SE Asia consumers are playing catch-up on OTT

SE Asia consumers are playing catch-up on OTT

Giles Cottle, Sat 22 April 2017

One of the things that has been really fun about working with Astro in Malaysia has been getting to grips with that country’s - and to an extent the whole South Eastern Asian region’s – rather unique market dynamics. It looks like SE Asia will be the world’s highest growth region for pay TV in general and OTT in particular over the next five years. Naturally operators with international ambitions of whatever category, whether legacy or pure play OTT, are keen to exploit this growth but to do so they must take account of the region’s distinctive market dynamics and consumer behaviors.

The first obvious point to note is the great disparity between the various countries, so that any operator targeting the region as a whole must avoid a one size fits all approach and give each country separate consideration. There is also a broad difference between the richer nations such as Japan, Singapore and South Korea, which have advanced broadband infrastructures along with high smartphone penetration, and developing nations like Indonesia and the Philippines that do not. In the developing nations, lack of widespread broadband infrastructure and unaffordability of smartphones combined with limited availability of 3G or 4G mobile networks has held back OTT so far. But now the brakes are really coming off as infrastructure improves and with the arrival of Netflix as well as various local pure play OTT operators such as Hooq.

But despite the significant differences between countries there are some common themes that operators need to take account of in formulating a more regional strategy. The most evident one is the continuing prevalence of censorship and the impact this has on consumer behavior. Censorship restricts certain content containing scenes deemed explicit or violent from pay TV operators, but in some cases this is available on OTT services, and to certain sectors such as ex-patriates of other countries. Desire to watch such censored content is one factor that has driven consumers towards pirated services and also in some cases OTT as that can fall outside the jurisdiction of regulators.

Netflix has run up against this in Indonesia and with similar confusion reigning in other leading Asian markets, prospective operators need to keep abreast of developments and meanwhile there may be opportunities for OTT providers to score by giving subscribers content they can’t get elsewhere.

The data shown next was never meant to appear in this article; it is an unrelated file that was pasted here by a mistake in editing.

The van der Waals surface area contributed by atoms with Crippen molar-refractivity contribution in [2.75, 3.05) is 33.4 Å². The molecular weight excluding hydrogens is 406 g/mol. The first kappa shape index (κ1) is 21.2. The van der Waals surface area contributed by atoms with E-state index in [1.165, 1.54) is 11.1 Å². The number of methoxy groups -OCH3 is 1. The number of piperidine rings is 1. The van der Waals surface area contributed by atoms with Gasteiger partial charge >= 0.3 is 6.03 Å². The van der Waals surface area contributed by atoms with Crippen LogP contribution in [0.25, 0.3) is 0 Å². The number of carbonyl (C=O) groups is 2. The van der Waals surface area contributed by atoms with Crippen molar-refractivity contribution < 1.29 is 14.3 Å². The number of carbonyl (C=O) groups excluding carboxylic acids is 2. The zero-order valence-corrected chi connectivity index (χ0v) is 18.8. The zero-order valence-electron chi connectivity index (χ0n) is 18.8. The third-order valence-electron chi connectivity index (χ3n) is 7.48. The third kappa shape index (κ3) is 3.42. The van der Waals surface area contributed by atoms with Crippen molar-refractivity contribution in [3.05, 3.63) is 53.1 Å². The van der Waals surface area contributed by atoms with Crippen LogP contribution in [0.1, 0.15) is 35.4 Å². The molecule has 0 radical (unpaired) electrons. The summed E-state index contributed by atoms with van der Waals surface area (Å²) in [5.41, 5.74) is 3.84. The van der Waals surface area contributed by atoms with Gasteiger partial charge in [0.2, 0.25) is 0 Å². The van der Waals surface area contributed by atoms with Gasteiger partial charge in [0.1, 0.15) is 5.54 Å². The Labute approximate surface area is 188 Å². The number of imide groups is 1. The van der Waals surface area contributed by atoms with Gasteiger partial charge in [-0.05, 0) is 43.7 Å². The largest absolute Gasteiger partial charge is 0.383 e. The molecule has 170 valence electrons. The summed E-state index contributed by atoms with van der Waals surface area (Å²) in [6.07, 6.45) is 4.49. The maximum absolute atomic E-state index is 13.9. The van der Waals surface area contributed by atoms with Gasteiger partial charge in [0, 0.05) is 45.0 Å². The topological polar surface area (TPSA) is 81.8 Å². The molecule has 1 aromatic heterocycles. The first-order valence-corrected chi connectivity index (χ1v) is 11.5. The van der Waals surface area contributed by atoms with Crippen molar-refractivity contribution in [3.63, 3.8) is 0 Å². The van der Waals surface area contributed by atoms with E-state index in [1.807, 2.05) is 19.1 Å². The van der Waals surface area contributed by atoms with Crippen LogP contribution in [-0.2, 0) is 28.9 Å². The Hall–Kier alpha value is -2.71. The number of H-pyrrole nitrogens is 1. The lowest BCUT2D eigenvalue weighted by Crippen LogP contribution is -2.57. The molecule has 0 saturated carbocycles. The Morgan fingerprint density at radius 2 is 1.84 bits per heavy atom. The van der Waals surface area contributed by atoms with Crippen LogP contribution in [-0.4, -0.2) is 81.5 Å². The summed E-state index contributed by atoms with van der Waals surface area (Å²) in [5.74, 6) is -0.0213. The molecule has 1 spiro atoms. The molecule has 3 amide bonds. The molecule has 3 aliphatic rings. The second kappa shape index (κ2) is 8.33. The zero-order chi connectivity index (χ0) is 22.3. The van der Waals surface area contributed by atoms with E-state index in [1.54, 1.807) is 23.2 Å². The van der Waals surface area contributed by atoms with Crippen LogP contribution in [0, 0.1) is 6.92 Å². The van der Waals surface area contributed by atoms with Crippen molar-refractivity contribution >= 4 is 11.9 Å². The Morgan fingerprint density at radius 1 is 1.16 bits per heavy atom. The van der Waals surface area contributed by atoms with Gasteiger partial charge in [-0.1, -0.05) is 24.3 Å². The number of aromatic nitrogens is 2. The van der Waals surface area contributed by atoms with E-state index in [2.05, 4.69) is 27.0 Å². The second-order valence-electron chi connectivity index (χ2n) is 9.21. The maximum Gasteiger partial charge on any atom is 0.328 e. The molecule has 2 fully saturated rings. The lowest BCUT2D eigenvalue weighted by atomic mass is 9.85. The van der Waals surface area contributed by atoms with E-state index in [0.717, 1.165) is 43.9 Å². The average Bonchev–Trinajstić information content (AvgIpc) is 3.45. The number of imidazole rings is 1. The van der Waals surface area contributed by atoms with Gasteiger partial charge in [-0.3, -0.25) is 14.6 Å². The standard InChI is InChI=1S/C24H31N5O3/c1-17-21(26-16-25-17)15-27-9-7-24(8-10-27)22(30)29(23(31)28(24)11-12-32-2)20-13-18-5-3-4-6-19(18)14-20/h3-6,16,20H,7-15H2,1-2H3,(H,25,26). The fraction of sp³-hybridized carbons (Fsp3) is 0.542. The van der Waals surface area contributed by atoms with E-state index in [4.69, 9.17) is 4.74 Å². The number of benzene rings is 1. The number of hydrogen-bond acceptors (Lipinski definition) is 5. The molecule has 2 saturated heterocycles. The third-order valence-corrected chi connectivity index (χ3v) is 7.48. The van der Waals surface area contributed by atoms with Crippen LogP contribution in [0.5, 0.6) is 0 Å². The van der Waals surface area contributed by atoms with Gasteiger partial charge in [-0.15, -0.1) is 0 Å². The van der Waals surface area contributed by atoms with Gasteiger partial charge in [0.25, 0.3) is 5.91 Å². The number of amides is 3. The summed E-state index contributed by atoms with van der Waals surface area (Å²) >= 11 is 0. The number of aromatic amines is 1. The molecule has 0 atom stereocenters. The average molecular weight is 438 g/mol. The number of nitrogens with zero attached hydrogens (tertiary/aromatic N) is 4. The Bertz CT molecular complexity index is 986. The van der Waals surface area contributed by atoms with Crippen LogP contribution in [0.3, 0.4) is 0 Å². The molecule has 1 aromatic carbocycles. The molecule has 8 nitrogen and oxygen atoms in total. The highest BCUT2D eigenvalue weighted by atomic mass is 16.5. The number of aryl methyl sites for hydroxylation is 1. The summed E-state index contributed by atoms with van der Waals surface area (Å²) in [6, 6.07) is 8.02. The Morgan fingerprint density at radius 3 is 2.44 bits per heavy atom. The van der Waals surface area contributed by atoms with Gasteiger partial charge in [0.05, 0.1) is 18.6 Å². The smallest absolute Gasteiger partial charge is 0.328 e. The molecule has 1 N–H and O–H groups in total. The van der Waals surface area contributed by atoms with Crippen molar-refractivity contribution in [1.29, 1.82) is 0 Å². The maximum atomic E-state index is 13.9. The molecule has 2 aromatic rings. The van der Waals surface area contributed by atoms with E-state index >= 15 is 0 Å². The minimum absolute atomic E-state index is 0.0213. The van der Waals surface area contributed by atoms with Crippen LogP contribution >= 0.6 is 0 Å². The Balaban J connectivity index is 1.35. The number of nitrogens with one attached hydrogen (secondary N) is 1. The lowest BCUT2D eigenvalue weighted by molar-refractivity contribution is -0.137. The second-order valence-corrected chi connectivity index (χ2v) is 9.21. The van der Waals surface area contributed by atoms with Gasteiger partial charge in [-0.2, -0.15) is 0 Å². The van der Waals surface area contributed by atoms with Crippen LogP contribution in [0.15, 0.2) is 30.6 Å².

There are some other aspects regarding OTT that may not be unique to the region but are amplified there. One is the fact that many of the markets, especially developing ones, tend to be split into two tiers, one centered around more affluent consumers in areas with good broadband connectivity, where OTT is posing a more direct challenge to premium pay TV packages.

The other sector, the one at a nascent stage in many countries, is focused on mobile broadband as the medium. This serves viewers who until now have received TV either Free-To-Air or over those very low ARPU pay TV services costing just a few dollars a month that are widespread in India for example and to an extent China as well.

Alongside these trends seems to be a voracious appetite for OTT across the region, helping to make up for lost time in terms of traction and demand. This factor is clearly helping drive the current surge in connected video consumption across those huge markets. A compounding factor is that live video programming holds strong appeal in those countries too. These two findings together strongly suggest premium live OTT services would prove almost universally popular in the region.

Another finding from various surveys is the desire for personalization, which points towards intelligent use of data analytics to identify individual preferences and sift populations into demographic segments for broader targeting of recommendations as well as ads. There is also a stronger desire for local content than in some regions, which is why the more astute broadcasters have already invested both in localization of existing content and original production when that is economically viable. BBC Worldwide for example has produced Asian versions of shows including Strictly Come Dancing. Astro has completely different program lineups for Chinese, Indian and Malaysian audiences, as well as for various ex-patriate groups

The clear message is that the prizes for getting SE Asia right are considerable but only for operators that have taken the trouble to address the region’s singularities and also differences between countries. OTT must be at the heart of the strategy even for traditional pay TV operators.

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